By John Toole
---- — Rockingham Park and Salem officials could testify before a state commission studying casino regulations this week.
The Gaming Regulatory Oversight Authority will hold a public hearing Thursday in Concord, as it works toward a Dec. 15 deadline for issuing recommendations to the Legislature.
“We are going to be there,” Rockingham Park president and general manager Ed Callahan said yesterday.
The track’s message to the authority will be that 41 states have regulations and some type of gambling commission, most of which have been successful, Callahan said.
“The key to all this is finding regulations that work somewhere and adapt them to New Hampshire’s revised statutes,” he said.
Whether a casino in New Hampshire is regulated under the existing Lottery Commission or a new gambling commission, Callahan said, he doesn’t see a problem with it.
The biggest challenge for the authority at this point, he said, is devising regulations without knowing exactly what type of casino the Legislature would approve.
Salem Selectmen’s Chairman Everett McBride Jr. planned to bring up the hearing at last night’s selectmen’s meeting.
“I’d think we should have somebody there,” McBride said.
Callahan said he’s sure authority members by now are well aware that Rockingham Park and the town are ready to host a casino, should the state choose to authorize one.
Salem residents supported casino gaming by a 4-1 margin in a nonbinding referendum at Town Meeting.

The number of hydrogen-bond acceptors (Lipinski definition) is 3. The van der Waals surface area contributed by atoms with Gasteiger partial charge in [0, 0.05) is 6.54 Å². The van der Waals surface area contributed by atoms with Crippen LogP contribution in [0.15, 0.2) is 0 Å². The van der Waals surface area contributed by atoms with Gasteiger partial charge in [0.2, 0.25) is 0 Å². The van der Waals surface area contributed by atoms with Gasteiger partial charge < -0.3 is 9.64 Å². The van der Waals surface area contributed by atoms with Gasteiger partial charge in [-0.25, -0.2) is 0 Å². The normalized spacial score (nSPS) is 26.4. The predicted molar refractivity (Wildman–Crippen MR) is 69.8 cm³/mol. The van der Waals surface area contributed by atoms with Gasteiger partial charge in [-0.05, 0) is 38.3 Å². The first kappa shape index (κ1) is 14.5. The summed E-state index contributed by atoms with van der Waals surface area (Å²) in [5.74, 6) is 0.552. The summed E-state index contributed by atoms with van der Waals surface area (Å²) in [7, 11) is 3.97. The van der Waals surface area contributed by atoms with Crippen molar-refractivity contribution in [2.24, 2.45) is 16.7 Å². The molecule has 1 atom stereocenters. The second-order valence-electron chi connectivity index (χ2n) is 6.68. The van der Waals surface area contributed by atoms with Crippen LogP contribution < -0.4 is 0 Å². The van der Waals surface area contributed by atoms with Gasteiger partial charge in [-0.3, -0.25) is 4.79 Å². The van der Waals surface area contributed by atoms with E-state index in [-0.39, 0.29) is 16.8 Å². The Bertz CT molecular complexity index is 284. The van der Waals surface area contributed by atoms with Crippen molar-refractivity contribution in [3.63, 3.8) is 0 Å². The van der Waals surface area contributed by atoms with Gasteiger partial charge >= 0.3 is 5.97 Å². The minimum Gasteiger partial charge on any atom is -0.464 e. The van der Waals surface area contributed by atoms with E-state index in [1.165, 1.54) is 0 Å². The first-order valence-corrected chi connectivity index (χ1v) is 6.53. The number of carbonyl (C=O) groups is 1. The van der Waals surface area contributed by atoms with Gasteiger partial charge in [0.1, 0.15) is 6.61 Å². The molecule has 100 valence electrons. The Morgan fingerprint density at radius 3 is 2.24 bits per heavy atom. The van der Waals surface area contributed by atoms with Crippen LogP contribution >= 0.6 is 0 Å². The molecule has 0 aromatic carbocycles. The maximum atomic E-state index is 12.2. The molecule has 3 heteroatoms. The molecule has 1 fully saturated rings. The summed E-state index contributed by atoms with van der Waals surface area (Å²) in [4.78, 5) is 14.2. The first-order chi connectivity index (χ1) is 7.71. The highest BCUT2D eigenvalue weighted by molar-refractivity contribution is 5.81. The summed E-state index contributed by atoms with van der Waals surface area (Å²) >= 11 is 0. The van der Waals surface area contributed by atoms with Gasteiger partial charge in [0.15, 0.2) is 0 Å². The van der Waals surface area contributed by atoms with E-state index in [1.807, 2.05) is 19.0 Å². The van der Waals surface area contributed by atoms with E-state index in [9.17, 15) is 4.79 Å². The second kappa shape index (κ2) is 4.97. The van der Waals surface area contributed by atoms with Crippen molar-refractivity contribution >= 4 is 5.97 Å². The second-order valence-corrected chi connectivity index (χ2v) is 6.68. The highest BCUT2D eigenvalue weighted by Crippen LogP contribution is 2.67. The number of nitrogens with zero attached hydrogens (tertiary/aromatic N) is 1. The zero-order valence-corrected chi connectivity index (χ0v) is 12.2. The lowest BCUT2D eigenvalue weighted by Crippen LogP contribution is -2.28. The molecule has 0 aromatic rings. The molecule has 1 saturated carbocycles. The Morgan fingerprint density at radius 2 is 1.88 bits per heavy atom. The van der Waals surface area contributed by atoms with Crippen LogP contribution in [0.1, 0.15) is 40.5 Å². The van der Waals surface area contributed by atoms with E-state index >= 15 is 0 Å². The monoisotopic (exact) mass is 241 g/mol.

Rockingham Park officials have said they are prepared to bid for a casino license.
Las Vegas-based Millenium Gaming Inc., which has an option to buy the track, has plans for a $600 million-plus casino development, including a hotel, that would create an estimated 3,000 construction and gaming jobs.
The Senate, with Gov. Maggie Hassan’s support, this year passed legislation that would have let the state award a single casino license by competitive bid.
But the House later rejected the casino plan. One reason lawmakers cited was concern the state didn’t have a regulatory mechanism in place.
Some lawmakers complained the plan favored Rockingham Park as the location, while others wanted more than one venue.
Sen. Lou D’Allesandro, D-Manchester, intends to sponsor a casino bill for the upcoming session.
“We will be trying to address the oversight concern that everybody had,” D’Allesandro said.
His bill also would let the state, in time, license a second casino, D’Allesandro said.
That would respond to concerns among lawmakers that the state would create a monopoly situation with just one casino, he said.
Hassan supported the casino plan last session because it called for just one casino.
D’Allesandro said he hasn’t spoken with the governor about this revision, but is willing to do so and explain why a second venue is important for legislative support.
He also expects to check in soon with his casino co-sponsors, Sen. Jim Rausch, R-Derry, who has supported having a casino to generate funding for highway projects, and Sen. Chuck Morse, R-Salem.
Morse recently was elected president of the Senate.
“That helps,” D’Allesandro said.
Casino gaming opponents intend to renew their opposition, but not at this week’s hearing.
“We’ll be there watching and listening,” said Henry Veilleux, a lobbyist for Granite State Coalition Against Expanded Gambling.
Taking a position on casino regulation is premature, he said, because the Legislature had rejected it.
“The coalition continues to oppose the introduction of casino-style gambling in New Hampshire,” Veilleux said.
The coalition will continue to lobby the House to oppose casino gaming, he said.
The House rejected casino gambling for many more reasons than just regulatory worries, he said.
“It’s the same Legislature,” Veilleux said.
The authority’s hearing is scheduled for 9 a.m. Thursday in Rooms 210-211 of the Legislative Office Building, across the street from the Statehouse.